The second event of the PGA season gets underway Thursday morning from Las Vegas. The Shriners Hospital for Children Open will be held at TPC Summerlin again this year, a course that has yielded very low scores over the years, including a higher-than usual 69.659 scoring average for the field last year. Players will need to take full advantage of every scoring chance to contend – here are a few players at every price range who might be able to do just that. Good luck.
Jimmy Walker ($9,900) – He hasn’t exactly been tearing it up recently, but he never lost his putting stroke, finishing 2015 ranked second in Strokes Gained: Putting, a skill he’ll need to place well here. But that’s no surprise, because it’s served him well here in the past – he has finished in the top-15 here each of the past three years, including a T4 here last year (highlighted by a 62 on Saturday).
Scott Piercy ($9,700) – Piercy started off last season slowly, but only missed one cut from the beginning of July to the end of the season, playing all the way through to the Tour Championship after a solo-3rd at the BMW that simultaneously propelled him forward another week and proved he belonged there (he finished 25th at East Lake). He finished T7 here last year, his fourth time ending up in the top-15 in the last six years.
Jason Bohn ($9,500) – He finished T3 last weekend by virtue of leading the field in GIR %, a stat I think could easily translate to success on this course (more on that below). He has finished inside the top-20 here in four of his last five tries, with a high of T2 just two years ago, in the 2013 edition.
Charley Hoffman ($9,300) – It’s a big week for Hoffman, who is the official host of the ProAm that took place here on Monday for the benefit of several charities supporting children around the country. He will look to take all of that potential distraction and channel it into his own performance once the real deal tees off Thursday morning. He is a talented enough golfer to card 21 birdies at the Deutsche Bank last month, so the potential is definitely there for a big performance.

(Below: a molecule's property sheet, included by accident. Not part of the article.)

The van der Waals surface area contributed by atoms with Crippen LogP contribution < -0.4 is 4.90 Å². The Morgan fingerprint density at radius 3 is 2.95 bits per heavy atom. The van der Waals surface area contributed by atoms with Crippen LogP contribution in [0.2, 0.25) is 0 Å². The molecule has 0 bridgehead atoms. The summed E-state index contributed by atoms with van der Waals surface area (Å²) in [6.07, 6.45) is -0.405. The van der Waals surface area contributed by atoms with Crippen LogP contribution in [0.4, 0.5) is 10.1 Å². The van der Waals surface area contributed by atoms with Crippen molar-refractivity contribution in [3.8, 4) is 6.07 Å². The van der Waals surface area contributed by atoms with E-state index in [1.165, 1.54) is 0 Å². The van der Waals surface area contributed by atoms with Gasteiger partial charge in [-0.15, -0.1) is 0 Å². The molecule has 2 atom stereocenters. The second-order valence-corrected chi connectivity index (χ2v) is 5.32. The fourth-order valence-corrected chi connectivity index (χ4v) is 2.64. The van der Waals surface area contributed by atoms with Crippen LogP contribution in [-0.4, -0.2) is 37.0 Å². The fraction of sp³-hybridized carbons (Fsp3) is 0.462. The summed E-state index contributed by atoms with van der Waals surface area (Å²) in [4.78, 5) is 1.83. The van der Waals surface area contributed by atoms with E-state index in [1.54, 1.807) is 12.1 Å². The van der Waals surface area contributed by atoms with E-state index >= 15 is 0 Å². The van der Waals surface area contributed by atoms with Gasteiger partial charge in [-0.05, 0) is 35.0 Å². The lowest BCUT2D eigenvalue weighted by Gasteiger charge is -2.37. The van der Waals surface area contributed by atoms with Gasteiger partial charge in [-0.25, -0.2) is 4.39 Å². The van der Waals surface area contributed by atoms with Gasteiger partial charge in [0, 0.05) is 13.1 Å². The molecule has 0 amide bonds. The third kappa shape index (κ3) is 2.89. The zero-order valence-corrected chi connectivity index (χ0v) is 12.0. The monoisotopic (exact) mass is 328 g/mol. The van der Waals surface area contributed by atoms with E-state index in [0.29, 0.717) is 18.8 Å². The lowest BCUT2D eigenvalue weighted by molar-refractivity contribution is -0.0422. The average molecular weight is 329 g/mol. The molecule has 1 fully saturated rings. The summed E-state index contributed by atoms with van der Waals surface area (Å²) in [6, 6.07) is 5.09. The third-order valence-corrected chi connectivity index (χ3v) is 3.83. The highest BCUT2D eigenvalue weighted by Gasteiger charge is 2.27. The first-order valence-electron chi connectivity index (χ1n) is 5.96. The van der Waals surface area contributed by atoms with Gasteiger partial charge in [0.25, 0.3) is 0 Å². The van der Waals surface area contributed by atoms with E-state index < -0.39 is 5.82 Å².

Russell Knox ($8,700) – He has played TPC Summerlin three times, or twelve total rounds (made the cut all three times, including a solo third last year). In those twelve rounds, his scoring average is just over 67, which is enough to keep him in contention even without the one low round he would need to win it. He didn’t quite make it to East Lake last season, but he still closed strong, with a T20, T12 and T45 in the first three playoff events.
Will Wilcox ($8,200) – With four top tens, nine top 25s and twelve made cuts in only 17 starts last year, this is a player who is primed to break through this season. I recommended him last week as well, and he repaid me with a T10 performance on the strength of his par-4 scoring (finished second in the field). That’s a trait that will certainly help on this course, which had a scoring average of 3.98 on par-4s last year. For this price, I plan on continuing to recommend him until he starts to make me look foolish.
Russell Henley ($8,100) – If you looked at my PGA Insights article this week, you saw that I suggested GIR and Strokes Gained: Putting as two stats you could focus on to try to identify good plays this weekend. For a mid-priced talent, Henley ranks relatively high in both categories (9th in putting and 69th in GIR over 2015 season), so this is me putting my money where my mouth is.
Daniel Summerhays ($8,000) – Third on the tour in Strokes Gained: Putting last season, if he is controlling his irons this weekend he could find himself pretty high up on this leaderboard. Last year it was a 72 on Sunday that pushed him down to -6 and T54 here, but he carded enough birdies to compete – or at least contribute a fair amount of fantasy points – so you have to hope he just keeps putting himself in a position to succeed with consistent ball striking off the tee and on his approaches.
Kevin Streelman ($7,900) – He has played here five times and made five cuts, with a solo second last year. In those 20 rounds, he hasn’t had a single one over par. I am somewhat surprised he isn’t a few hundred dollars cheaper, but he is still in a price range that makes him very affordable and allows you to build a lineup that doesn’t require you to venture too deep into the depth charts for your last roster spot.
Ben Martin ($7,500) – Last year’s winner here, clearly something about this course suits him – you don’t shoot -20 at a course you don’t like. His last great finish was a T25 at the Deutsche Bank, but you don’t need him to win to be a value at this price, you need him to make the cut. He always manages to score – his issue is rarely too few birdies but rather too many bogeys, and four rounds of that can still mean very helpful production.
Hudson Swafford ($7,400) – Another golfer who fits into my metric for success this weekend better than you might expect based on his price, Swafford was 26th in putting and 39th in GIR % for the 14-15 season, and finished off last season with decent performances at The Barclays and the Deutsche Bank. And by “last season,” of course, I mean “a few weeks ago.”
Cameron Tringale ($7,300) – When you’re picking golfers at this price level, you’re not always going to be supremely confident. But Tringale finished off the 2015 season with his best golf of the year in September, with a T30, T44 and T7 at The Barclays, the Deutsche Bank and the BMW Championship, respectively. That is very valuable upside at this price.